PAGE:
So then you write seventeen or eighteen different things which are just what you’re thinking about at that particular moment and are lousy. It isn’t simply the matter of being able to get a fast take. It’s something else. But the fast take is a good sign that you’re hooked up with source of power, some source of energy.
Then the next thing is you suddenly figure out, well gee, when I’ve been wanting something, say I’m in love and I want to sleep with this person and, you know, the normal thing is, with a fast take, you write all these things down with an idea of, essentially, a way of selling a used car. [Laughter]
And this doesn’t work.
So one day, after you’ve had this first experience, which just was something you couldn’t imagine, and the poems haven’t come this clean, this fast – and they don’t usually, in dictated poetry anyway. Again, suddenly, there comes a poem that you just hate and would like to get rid of, that says exactly the opposite of what you mean, what you have to say, to use Olson’s thing in one of its two meanings.
Olson says the poet is a poet when he says what he has to say. Now, you can read the two ways: what he “has” to say, namely “I want to sleep with you honey,” or “I think that the Vietnam crisis is terrible,” or “some of my best friends are dying in loony bins,” or whatever you want to say that you think is a particular message. That’s the bad thing.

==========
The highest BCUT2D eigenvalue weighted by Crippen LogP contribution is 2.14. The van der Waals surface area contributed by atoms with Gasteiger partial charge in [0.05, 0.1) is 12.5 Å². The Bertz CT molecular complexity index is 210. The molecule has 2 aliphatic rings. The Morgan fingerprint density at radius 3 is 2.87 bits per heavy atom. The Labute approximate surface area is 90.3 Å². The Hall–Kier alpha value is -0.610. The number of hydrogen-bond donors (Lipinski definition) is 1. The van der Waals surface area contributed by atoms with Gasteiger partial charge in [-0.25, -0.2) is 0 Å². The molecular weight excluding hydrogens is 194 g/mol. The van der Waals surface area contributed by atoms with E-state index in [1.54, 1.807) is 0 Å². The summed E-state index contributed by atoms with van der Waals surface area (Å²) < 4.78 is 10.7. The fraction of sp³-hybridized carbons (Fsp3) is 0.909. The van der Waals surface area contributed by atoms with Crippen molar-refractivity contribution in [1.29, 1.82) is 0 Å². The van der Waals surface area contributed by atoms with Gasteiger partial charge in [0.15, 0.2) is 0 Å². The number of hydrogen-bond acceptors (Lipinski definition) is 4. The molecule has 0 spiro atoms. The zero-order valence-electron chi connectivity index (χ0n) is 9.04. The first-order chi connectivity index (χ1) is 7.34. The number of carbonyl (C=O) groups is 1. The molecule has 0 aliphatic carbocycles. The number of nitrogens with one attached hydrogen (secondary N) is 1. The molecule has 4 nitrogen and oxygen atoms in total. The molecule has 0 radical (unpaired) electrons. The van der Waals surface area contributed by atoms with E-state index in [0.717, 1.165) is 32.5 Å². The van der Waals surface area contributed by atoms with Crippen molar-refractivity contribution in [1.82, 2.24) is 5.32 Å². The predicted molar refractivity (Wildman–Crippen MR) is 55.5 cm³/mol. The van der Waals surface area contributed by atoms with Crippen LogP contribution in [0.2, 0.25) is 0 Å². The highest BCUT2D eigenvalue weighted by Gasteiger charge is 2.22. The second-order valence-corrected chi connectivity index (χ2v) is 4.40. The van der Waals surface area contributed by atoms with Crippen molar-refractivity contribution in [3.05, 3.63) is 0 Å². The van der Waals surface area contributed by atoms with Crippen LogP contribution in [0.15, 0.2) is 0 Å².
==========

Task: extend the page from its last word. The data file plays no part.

But what you want to say – the business of the wanting coming from Outside, like it wants five dollars being ten dollars, that kind of want – is the real thing, the thing that you didn’t want to say in terms of your own ego, in terms of your image, in terms of your life, in terms of everything.
And I think the second step for a poet who’s going on to the poetry of dictation is when he finds out that these poems say just exactly the opposite of what he wants himself, per so poet, to say. Like if you want to say something about your beloved’s eyebrows and the poem says the eyes should fall out, and you don’t really want the eyes to fall out or have even any vague connection. Or you’re trying to write a poem on Vietnam and you write a poem about skating in Vermont. There things, again, begin to show you just exactly where the road of dictation leads. Just like when you wrote the first poem which came easily and yet was a good poem, a poem beyond you. In the second stage you then say, oh, well, then I’ll just write this thing and I’ll take a line from someplace or another, or use a dada or a surrealist technique (in a different way that I’m going to use the word “surrealism” tonight, but the French surrealist way of placing things together, taking the arbitrary and all of that) and that won’t be what I want to say, and so that’ll be great. That’ll be hunky dory.
Unfortunately, that doesn’t work terribly well either. You have to no really want not what you don’t want to say. It’s a very complicated kind of thing. You can’t play tricks on it. That’s the second stage.